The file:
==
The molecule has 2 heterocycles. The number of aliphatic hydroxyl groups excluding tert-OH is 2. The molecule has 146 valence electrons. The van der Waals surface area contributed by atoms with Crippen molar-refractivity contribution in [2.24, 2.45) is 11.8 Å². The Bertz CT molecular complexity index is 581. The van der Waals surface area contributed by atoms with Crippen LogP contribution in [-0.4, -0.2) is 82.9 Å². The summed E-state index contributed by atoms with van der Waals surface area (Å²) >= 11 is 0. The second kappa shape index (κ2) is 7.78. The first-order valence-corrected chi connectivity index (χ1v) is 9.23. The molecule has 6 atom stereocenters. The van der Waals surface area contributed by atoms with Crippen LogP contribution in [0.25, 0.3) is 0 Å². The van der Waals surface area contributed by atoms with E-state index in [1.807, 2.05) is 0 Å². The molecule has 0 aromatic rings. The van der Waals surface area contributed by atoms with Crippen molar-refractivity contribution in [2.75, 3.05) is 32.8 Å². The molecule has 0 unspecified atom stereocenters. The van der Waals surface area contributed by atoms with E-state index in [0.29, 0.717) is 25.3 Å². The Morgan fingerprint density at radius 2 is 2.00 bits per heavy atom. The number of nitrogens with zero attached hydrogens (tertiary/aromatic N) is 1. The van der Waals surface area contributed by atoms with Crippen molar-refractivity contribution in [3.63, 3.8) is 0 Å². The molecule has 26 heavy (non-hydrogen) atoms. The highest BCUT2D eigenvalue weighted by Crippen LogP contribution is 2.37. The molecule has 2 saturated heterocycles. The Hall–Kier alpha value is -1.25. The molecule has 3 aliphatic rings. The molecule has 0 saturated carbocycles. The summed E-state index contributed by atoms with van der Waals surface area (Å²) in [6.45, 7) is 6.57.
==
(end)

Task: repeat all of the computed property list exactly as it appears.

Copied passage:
The molecule has 2 heterocycles. The number of aliphatic hydroxyl groups excluding tert-OH is 2. The molecule has 146 valence electrons. The van der Waals surface area contributed by atoms with Crippen molar-refractivity contribution in [2.24, 2.45) is 11.8 Å². The Bertz CT molecular complexity index is 581. The van der Waals surface area contributed by atoms with Crippen LogP contribution in [-0.4, -0.2) is 82.9 Å². The summed E-state index contributed by atoms with van der Waals surface area (Å²) >= 11 is 0. The second kappa shape index (κ2) is 7.78. The first-order valence-corrected chi connectivity index (χ1v) is 9.23. The molecule has 6 atom stereocenters. The van der Waals surface area contributed by atoms with Crippen LogP contribution in [0.25, 0.3) is 0 Å². The van der Waals surface area contributed by atoms with E-state index in [1.807, 2.05) is 0 Å². The molecule has 0 aromatic rings. The van der Waals surface area contributed by atoms with Crippen molar-refractivity contribution in [2.75, 3.05) is 32.8 Å². The molecule has 0 unspecified atom stereocenters. The van der Waals surface area contributed by atoms with E-state index in [0.29, 0.717) is 25.3 Å². The Morgan fingerprint density at radius 2 is 2.00 bits per heavy atom. The number of nitrogens with zero attached hydrogens (tertiary/aromatic N) is 1. The van der Waals surface area contributed by atoms with Crippen molar-refractivity contribution in [3.63, 3.8) is 0 Å². The molecule has 26 heavy (non-hydrogen) atoms. The highest BCUT2D eigenvalue weighted by Crippen LogP contribution is 2.37. The molecule has 2 saturated heterocycles. The Hall–Kier alpha value is -1.25. The molecule has 3 aliphatic rings. The molecule has 0 saturated carbocycles. The summed E-state index contributed by atoms with van der Waals surface area (Å²) in [6.45, 7) is 6.57.